Sunday, November 22, 2015

Women’s agency, participation and leadership

         
Women’s collective agency is transformative for society. It shapes the institutions, markets and norms of a society. Empowering women as political and social actors can change policy choices and make institutions more representative of a range of voices . There has been progress in political participation. In Rwanda women make up 63% of all members of parliament, and in 11 other countries in the region women make up over 30% of lower house members .
The meaningful engagement and leadership of women living with and affected by HIV, in the HIV response, are critical elements to ensuring a response, which is effective and sustainable. Young women living with and affected by HIV must be involved and represented at all levels of policy and decision-making, including as members of parliament, as representatives in advisory groups for policy development, and in the implementation, monitoring and evaluation of HIV policies. Young women should be recognized and included as decision-makers and not considered only as victims or recipients of assistance. It is only through significant improvements in the representation and meaningful participation of young women in these processes that HIV policies and programmes will be truly human rights-based.

All over the continent, women’s groups have mobilized in the AIDS response. In the Middle East and North Africa, MENA-Rosa, launched in 2010, is the first regional group dedicated to women living with HIV. Members of MENA-Rosa were among the first women living with HIV in the region to speak out openly about their lived experiences. The organization provides women living with HIV with the opportunity and platform to mobilize and advocate around key issues related to sexual and reproductive health and rights, HIV and empowerment.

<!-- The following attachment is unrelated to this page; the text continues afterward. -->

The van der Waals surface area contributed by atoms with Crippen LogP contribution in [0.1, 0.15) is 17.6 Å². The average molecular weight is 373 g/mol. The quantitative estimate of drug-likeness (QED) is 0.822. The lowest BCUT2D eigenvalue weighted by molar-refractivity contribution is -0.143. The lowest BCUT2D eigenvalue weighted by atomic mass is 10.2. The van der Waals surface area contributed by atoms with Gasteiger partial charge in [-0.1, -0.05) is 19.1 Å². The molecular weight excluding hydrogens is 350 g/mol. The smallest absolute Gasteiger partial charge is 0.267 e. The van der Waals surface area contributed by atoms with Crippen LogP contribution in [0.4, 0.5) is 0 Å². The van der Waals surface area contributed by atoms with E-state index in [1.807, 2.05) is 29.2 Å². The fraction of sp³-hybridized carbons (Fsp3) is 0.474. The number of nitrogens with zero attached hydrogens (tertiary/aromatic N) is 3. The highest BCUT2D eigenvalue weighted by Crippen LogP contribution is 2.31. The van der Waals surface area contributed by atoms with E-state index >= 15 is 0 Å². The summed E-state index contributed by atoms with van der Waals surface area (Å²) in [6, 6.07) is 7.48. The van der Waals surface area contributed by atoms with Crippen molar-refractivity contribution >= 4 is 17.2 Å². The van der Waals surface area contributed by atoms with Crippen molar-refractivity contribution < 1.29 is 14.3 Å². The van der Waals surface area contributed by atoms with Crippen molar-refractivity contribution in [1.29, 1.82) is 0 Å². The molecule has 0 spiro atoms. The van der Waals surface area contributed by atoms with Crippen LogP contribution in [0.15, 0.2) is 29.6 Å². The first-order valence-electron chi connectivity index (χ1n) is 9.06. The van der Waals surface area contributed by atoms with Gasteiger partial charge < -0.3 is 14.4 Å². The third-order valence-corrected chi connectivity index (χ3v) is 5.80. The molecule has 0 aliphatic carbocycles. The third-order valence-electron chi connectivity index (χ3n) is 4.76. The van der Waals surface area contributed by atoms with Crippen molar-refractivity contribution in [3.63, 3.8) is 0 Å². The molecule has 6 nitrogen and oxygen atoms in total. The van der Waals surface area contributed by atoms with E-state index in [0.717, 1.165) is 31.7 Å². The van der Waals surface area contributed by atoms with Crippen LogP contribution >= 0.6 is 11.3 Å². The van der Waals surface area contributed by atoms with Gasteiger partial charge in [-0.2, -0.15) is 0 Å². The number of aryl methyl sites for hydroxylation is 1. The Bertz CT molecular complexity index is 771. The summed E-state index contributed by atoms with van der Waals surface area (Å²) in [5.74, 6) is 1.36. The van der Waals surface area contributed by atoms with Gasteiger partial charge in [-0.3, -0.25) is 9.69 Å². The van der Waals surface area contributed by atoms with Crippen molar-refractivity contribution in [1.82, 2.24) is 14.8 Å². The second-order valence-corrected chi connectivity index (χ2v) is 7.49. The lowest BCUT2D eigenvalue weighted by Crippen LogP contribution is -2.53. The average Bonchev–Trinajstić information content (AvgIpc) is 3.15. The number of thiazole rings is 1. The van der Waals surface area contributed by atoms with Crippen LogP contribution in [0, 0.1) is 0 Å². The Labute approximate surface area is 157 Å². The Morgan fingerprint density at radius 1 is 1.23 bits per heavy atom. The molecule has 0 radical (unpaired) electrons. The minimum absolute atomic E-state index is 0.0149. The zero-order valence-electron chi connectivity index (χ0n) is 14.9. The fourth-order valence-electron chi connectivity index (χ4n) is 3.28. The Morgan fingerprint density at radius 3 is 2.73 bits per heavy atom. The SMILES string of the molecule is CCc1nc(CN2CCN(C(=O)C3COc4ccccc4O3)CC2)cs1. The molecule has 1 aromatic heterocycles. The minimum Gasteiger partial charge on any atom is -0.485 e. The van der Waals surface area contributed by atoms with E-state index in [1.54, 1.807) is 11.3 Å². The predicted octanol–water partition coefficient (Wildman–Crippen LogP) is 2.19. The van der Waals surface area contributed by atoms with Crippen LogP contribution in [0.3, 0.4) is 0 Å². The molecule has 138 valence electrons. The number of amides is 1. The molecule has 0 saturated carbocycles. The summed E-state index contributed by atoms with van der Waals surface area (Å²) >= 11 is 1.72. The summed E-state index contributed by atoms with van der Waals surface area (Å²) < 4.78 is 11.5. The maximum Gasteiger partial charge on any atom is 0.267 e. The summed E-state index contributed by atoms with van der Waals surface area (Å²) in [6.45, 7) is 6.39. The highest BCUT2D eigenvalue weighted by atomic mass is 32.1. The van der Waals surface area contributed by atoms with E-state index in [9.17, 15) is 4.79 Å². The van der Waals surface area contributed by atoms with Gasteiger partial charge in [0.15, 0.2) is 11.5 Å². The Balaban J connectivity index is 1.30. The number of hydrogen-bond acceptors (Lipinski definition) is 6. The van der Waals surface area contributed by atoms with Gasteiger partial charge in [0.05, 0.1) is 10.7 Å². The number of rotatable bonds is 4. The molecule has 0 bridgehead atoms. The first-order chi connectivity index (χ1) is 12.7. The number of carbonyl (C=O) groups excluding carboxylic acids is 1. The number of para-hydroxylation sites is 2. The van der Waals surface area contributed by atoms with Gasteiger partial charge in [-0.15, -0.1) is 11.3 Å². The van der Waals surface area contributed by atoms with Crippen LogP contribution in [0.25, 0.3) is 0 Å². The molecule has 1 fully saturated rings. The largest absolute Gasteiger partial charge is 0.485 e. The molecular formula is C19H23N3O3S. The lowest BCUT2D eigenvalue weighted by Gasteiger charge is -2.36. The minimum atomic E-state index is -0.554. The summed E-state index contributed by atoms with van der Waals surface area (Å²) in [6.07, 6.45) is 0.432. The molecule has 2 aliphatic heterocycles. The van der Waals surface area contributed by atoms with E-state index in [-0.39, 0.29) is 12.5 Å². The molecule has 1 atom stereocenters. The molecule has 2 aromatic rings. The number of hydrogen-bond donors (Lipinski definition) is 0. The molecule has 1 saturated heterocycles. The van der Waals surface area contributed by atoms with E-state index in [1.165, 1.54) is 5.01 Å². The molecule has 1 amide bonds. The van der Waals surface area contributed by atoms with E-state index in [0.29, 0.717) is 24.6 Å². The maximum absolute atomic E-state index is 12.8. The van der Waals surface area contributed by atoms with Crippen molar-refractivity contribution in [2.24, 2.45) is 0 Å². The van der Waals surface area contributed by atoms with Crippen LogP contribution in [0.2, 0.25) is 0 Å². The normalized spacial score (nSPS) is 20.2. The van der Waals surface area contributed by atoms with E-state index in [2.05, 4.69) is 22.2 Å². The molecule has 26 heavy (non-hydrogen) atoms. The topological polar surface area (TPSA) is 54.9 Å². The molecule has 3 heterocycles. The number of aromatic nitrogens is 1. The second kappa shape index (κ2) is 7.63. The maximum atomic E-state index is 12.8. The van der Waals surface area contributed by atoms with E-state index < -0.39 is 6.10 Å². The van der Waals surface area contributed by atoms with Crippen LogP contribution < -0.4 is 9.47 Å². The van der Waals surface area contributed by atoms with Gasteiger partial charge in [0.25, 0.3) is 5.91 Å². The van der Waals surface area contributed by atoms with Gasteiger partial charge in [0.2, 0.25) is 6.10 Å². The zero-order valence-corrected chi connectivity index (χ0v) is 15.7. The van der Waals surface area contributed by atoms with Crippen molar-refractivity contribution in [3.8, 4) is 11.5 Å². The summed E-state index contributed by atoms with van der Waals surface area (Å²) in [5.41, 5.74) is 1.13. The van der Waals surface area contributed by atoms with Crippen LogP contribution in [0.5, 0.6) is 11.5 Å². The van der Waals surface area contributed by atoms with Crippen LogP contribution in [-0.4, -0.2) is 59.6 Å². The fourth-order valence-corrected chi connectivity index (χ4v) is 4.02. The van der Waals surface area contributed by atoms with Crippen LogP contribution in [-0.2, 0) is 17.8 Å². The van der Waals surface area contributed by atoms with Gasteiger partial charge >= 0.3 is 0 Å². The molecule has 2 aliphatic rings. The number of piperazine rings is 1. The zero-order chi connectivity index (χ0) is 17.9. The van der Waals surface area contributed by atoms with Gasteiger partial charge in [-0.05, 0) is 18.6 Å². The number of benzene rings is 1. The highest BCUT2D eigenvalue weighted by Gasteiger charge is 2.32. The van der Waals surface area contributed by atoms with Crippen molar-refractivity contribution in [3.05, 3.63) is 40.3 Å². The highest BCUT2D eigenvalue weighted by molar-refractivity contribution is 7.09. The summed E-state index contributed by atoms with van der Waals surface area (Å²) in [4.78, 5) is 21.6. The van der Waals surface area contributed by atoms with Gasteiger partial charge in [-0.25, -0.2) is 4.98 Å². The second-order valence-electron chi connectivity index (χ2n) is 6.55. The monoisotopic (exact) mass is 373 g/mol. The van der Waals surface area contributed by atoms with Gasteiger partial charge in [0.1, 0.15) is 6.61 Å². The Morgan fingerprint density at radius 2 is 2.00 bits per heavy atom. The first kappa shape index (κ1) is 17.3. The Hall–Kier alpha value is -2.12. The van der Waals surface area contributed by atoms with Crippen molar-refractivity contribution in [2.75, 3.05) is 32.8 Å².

In 2011, MENA-Rosa solicited the views of 200 women living with HIV in 10 countries across the Middle East and North Africa, with their stories and voices being narrated in the UNAIDS report, Standing up, speaking out: women and HIV in the Middle East and North Africa.

Women’s participation in humanitarian situations is also important and feasible. Even though women are critical to reconciliation and reconstruction efforts, they have been underrepresented in peace processes and poorly involved in the establishment of post-conflict frameworks. Yet when women have been included in peace-building, such as in Sudan and Burundi, the specific needs and rights of women, including support for victims of sexual violence, services for widows, and education and health, were reflected in frameworks .

http://www.unaids.org/sites/default/files/media_asset/JC2746_en.pdf

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